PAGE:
In recent years, the term “fatwa” has been widely used throughout the media, usually to indicate to embarrass someone or some group of people by doing barbarian activities. The limited use of this term has resulted in a limited understanding of its meaning.
Though, there has been debate over internet over the issue whether issuing Fatwa is right or wrong and this debate seems to be never ending depending on ones personal views.
Recently Sonu Nigam who spoke against azaan. Fatwa was issued against Sonu Nigam by the Syed Sha Atef Ali Al Quaderi, vice president of the West Bengal Minority United Council, issued a threat against Nigam, stating: “If anyone can shave his hair, put a garland of old torn shoes around his neck and tour him around the country, I personally announce an award of Rs 10 lakh for that person.”
In reply to this, Sonu Nigam shaved his head by his barber friend
Last month also Fatwa was issued against the famous news anchor Rohit Sardana on the Ram Mandir construction in which Babri Masjid Action Committee convenor Zafaryab Jilani and Mufti Manzoor Ziyayi who is the advisor of the Haji Ali Dargah Trust also participated, he had some strong words to say to those who were playing with Hindu sentiments.
A fatwa is not by definition a pronouncement of death or a declaration of war. A fatwa is an Islamic legal pronouncement, issued by an expert in religious law (mufti), pertaining to a specific issue, usually at the request of an individual or judge to resolve an issue where Islamic jurisprudence (fiqh), is unclear. Typically, such uncertainty arises as Muslim society works to address new issues – issues that develop as technology and society advance. “Can a Muslim be involved in cloning?” for instance.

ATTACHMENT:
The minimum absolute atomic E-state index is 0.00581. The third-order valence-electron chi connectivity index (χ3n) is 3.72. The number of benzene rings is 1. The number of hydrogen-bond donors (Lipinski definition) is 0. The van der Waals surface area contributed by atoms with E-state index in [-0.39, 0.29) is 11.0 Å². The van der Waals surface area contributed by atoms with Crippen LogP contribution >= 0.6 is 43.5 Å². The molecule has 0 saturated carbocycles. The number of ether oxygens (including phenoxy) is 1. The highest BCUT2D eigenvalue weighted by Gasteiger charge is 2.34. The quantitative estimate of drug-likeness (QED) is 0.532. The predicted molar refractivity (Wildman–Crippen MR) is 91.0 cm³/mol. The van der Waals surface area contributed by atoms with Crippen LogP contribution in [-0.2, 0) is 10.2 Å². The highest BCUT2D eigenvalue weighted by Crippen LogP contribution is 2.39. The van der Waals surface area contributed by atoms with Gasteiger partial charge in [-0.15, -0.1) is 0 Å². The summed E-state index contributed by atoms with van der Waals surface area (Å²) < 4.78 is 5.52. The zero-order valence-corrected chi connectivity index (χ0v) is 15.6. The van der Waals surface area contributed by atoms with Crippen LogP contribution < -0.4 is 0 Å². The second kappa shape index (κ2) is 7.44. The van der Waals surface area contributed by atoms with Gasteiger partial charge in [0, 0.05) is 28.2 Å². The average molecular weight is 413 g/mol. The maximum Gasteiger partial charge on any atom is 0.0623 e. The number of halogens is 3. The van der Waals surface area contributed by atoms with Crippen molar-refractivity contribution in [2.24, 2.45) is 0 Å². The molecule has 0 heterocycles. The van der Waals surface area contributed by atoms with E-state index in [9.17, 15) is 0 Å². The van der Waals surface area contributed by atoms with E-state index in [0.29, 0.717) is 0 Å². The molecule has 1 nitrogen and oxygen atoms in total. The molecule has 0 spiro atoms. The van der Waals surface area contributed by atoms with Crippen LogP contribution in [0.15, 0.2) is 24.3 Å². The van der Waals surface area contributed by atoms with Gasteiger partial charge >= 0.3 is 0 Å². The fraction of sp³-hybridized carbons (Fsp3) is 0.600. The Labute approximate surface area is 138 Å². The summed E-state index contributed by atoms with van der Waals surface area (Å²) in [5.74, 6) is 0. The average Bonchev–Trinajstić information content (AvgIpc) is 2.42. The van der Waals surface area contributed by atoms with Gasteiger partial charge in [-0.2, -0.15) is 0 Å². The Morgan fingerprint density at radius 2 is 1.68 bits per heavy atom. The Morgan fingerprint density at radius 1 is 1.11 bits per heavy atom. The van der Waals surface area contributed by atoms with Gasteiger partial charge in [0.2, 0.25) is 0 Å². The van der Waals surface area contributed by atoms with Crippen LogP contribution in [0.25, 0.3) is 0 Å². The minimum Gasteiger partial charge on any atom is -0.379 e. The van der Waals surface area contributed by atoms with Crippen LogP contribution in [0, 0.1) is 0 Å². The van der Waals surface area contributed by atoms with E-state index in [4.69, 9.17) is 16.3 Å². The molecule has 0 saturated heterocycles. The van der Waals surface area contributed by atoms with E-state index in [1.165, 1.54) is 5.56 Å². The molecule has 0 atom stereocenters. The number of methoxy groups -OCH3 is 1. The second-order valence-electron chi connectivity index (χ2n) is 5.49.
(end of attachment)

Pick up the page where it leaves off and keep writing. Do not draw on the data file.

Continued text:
We might compare a fatwa to the legal ruling of a high court or the Supreme Court, depending on the authority of the mufti behind it. However, a fatwa is not binding as is the verdict of the secular courts; while correct and applicable to all members of the Muslim faith, the fatwa is optional for the individual to respect or not.
Although there is no central Islamic governing authority today – the last having been dismantled with the collapse of the Ottoman Empire, there are generally accepted standards for granting anyone the authority to issue a fatwa. This is an extremely rigorous standard requiring many years of training and study. The fatwa is not based upon the mufti’s own will and ideas, but rendered in accordance with fixed precedents from the sources of Islamic law.
It is not allowed for anyone to give a Shariah explanation (fatwa), except one
- who knows the Holy Quran completely including what verses are abrogated and by which verses they were abrogated, and which verses resemble each other in the Quran and whether a chapter was revealed in Makkah or Madina.
- He must know the entire corpus of the Hadith of the Prophet (s), both those which are authentic and those which are false. He must know the Arabic language of the time of the Prophet (s) with its grammar and eloquence as well as know the poetry of the Arabs.
- Additionally, he must know the culture of the various peoples who live in each different nation of the community.
If a person has all such attributes combined in himself, he may speak on what is permitted and what is forbidden. Otherwise he has no right to issue a fatwa
It often happens that different Islamic clerics issue contradictory, or competing, fatwas. This divergence of opinion is not considered an issue in Islam; in fact, a well-known saying states that such differences among scholars are God’s mercy, for they allow for different conditions and temperaments among people.
Below is the link of the story, where Mika Singh also criticised the Sonu Nigam